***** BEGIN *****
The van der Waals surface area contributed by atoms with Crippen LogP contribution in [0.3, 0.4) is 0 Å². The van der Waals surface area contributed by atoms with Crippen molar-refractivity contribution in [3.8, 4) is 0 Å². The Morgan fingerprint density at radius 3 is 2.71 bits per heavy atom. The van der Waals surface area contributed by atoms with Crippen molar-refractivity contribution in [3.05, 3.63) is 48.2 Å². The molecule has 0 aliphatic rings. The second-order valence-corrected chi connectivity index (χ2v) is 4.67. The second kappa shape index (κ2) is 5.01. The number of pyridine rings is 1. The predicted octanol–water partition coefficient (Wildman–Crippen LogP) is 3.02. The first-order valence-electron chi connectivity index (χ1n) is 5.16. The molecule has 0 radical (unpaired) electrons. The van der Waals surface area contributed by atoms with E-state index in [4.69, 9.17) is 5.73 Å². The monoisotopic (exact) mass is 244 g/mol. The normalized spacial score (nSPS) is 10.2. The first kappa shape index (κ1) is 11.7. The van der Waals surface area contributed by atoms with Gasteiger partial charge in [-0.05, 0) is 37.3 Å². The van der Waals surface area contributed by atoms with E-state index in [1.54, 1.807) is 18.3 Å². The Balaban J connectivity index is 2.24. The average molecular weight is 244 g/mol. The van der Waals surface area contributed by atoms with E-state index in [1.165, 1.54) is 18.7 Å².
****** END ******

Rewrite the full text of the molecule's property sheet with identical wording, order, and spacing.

The van der Waals surface area contributed by atoms with Crippen LogP contribution in [0.3, 0.4) is 0 Å². The van der Waals surface area contributed by atoms with Crippen molar-refractivity contribution in [3.8, 4) is 0 Å². The Morgan fingerprint density at radius 3 is 2.71 bits per heavy atom. The van der Waals surface area contributed by atoms with Crippen molar-refractivity contribution in [3.05, 3.63) is 48.2 Å². The molecule has 0 aliphatic rings. The second-order valence-corrected chi connectivity index (χ2v) is 4.67. The second kappa shape index (κ2) is 5.01. The number of pyridine rings is 1. The predicted octanol–water partition coefficient (Wildman–Crippen LogP) is 3.02. The first-order valence-electron chi connectivity index (χ1n) is 5.16. The molecule has 0 radical (unpaired) electrons. The van der Waals surface area contributed by atoms with E-state index in [4.69, 9.17) is 5.73 Å². The monoisotopic (exact) mass is 244 g/mol. The normalized spacial score (nSPS) is 10.2. The first kappa shape index (κ1) is 11.7. The van der Waals surface area contributed by atoms with Gasteiger partial charge in [-0.05, 0) is 37.3 Å². The van der Waals surface area contributed by atoms with E-state index in [1.54, 1.807) is 18.3 Å². The Balaban J connectivity index is 2.24. The average molecular weight is 244 g/mol. The van der Waals surface area contributed by atoms with E-state index in [1.165, 1.54) is 18.7 Å².